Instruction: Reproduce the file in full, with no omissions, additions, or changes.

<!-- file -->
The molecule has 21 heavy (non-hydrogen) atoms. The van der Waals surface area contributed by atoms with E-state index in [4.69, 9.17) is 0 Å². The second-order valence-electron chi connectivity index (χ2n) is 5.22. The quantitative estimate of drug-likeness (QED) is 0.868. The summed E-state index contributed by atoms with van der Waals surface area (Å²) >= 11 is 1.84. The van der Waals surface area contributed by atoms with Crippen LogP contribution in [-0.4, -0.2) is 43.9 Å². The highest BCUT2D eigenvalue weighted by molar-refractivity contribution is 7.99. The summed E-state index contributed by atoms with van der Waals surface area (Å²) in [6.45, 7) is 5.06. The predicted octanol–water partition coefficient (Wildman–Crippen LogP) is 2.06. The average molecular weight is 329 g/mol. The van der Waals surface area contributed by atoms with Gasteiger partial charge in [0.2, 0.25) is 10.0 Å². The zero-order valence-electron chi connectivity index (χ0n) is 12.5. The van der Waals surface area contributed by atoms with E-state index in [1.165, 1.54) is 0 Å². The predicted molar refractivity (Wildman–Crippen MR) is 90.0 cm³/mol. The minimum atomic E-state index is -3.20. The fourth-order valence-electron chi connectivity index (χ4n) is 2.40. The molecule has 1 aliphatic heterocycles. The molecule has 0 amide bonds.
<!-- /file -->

The molecule has 21 heavy (non-hydrogen) atoms. The van der Waals surface area contributed by atoms with E-state index in [4.69, 9.17) is 0 Å². The second-order valence-electron chi connectivity index (χ2n) is 5.22. The quantitative estimate of drug-likeness (QED) is 0.868. The summed E-state index contributed by atoms with van der Waals surface area (Å²) >= 11 is 1.84. The van der Waals surface area contributed by atoms with Crippen LogP contribution in [-0.4, -0.2) is 43.9 Å². The highest BCUT2D eigenvalue weighted by molar-refractivity contribution is 7.99. The summed E-state index contributed by atoms with van der Waals surface area (Å²) in [6.45, 7) is 5.06. The predicted octanol–water partition coefficient (Wildman–Crippen LogP) is 2.06. The average molecular weight is 329 g/mol. The van der Waals surface area contributed by atoms with Gasteiger partial charge in [0.2, 0.25) is 10.0 Å². The zero-order valence-electron chi connectivity index (χ0n) is 12.5. The van der Waals surface area contributed by atoms with E-state index in [1.165, 1.54) is 0 Å². The predicted molar refractivity (Wildman–Crippen MR) is 90.0 cm³/mol. The minimum atomic E-state index is -3.20. The fourth-order valence-electron chi connectivity index (χ4n) is 2.40. The molecule has 1 aliphatic heterocycles. The molecule has 0 amide bonds.